It remains puzzling, however, why architectural posters still stand in the shadows of their more glamorous and coveted step-sister movie posters, travel posters, war posters and rock’n’roll posters, vintage examples of which easily command four figures at auction today. The answer is obvious. In North America, the architectural poster is, for the most part, perceived merely as an information device. In Europe, it is an art form, capably demonstrated by some of the posters here, which are drawn from the 22 countries represented in the Toronto exhibition.
Divided into six categories, the exhibit includes posters representing the landscape, architectural models, drawings, typography, lectures and symposia, and architects and their personae. The most inventive and memorable posters included in the display are those which do not use conventional building imagery, but instead make brilliant use of typography alone to associate the architect with his own style and era.
Among the most effective poster campaigns yet developed for an architectural school, credit must be given here to Robert Stern, Dean of the Yale School of Architecture who in 1998 hired Michael Bierut, partner in the New York office of Pentagram Associates, to direct a poster production programme using a standard sheet size and one colour of ink: black. The utter simplicity of this formula, combined with a strategy of folding and mailing the posters without envelopes, guaranteed the widest possible dissemination of Beirut’s designs announcing symposia, lectures and student exhibitions at Yale.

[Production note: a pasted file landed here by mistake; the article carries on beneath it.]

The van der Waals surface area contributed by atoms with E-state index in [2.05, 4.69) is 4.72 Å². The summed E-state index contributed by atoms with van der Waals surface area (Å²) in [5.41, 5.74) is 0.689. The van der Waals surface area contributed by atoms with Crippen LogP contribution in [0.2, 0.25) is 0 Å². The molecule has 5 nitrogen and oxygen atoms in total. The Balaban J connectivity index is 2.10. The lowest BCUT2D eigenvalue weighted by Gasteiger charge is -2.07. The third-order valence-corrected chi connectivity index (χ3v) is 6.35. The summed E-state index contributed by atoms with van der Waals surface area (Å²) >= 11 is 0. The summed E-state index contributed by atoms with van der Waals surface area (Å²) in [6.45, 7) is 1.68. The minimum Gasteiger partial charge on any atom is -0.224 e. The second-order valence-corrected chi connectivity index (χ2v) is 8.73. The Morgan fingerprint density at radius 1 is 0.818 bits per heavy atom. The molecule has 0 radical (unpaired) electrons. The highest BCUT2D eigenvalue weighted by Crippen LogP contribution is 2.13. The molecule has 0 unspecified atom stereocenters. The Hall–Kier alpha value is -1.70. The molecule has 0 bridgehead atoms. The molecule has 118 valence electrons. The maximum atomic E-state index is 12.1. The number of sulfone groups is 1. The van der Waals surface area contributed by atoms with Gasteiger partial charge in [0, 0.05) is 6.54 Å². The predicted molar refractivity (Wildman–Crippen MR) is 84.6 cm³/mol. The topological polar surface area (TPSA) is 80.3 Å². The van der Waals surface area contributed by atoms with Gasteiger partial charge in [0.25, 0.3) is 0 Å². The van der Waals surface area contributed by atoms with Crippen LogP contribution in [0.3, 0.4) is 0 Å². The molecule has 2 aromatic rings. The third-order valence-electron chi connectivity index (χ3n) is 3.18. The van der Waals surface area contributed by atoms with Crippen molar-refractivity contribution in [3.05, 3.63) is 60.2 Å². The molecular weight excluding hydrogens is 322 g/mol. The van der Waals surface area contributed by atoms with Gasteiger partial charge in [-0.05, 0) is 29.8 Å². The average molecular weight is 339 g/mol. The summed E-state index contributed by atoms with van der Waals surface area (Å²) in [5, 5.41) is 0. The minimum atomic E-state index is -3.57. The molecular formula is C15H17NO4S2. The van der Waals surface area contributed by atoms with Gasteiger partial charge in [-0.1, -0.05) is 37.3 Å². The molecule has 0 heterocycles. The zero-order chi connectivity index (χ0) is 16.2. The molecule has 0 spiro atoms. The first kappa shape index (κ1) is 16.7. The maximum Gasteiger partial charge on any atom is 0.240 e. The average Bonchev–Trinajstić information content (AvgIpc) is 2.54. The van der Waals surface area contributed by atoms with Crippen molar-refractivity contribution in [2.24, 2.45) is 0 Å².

The very best architectural posters in the exhibition contain three key ingredients: clarity, simplicity and graphic elegance. Yet the content is often radically different from conventional broadsheets. Advertising posters sell product. Travel posters sell place. Movie posters sell escape and fantasy. Architectural posters do none of these. Instead, they invariably sell an idea, they may celebrate a body of work, or promote a personal philosophy and a highly idiosyncratic approach to design problems. The exceptional posters may even achieve cult status when married with a brilliant graphic designer who has the ability to portray the essence of an entire career with one potent image.

These posters are in many cases provocative, raising questions of why some talented architects, popular fifty or sixty years ago, have been unjustly eclipsed or buried under an avalanche of recent work by a new architectural generation. Projecting their own sense of immediacy during the staging of a current exhibition, posters often remain in circulation long after the exhibit has ended and the artifacts have been dispersed, underscoring the rightful place that an architect might deserve in the cross-currents of twentieth century architecture. For the uninitiated, or the uneducated, these posters are the entrée into the career and work of an architect who, languishing in undeserved obscurity, can be resurrected. Drawing attention to his or her work may inspire an entirely new generation of young designers.

Do architectural posters still have relevance in our new digital age? The answer is unequivocally yes. This most portable form of the visual arts continues to have value because it is such an effective instrument for communicating ideas about architectural innovation that cross international and temporal boundaries.

Hill, Robert G. 'Graphic virtuosity'
On Site review, no. 18 Fall/Winter 2007/2008
© Robert G Hill and On Site review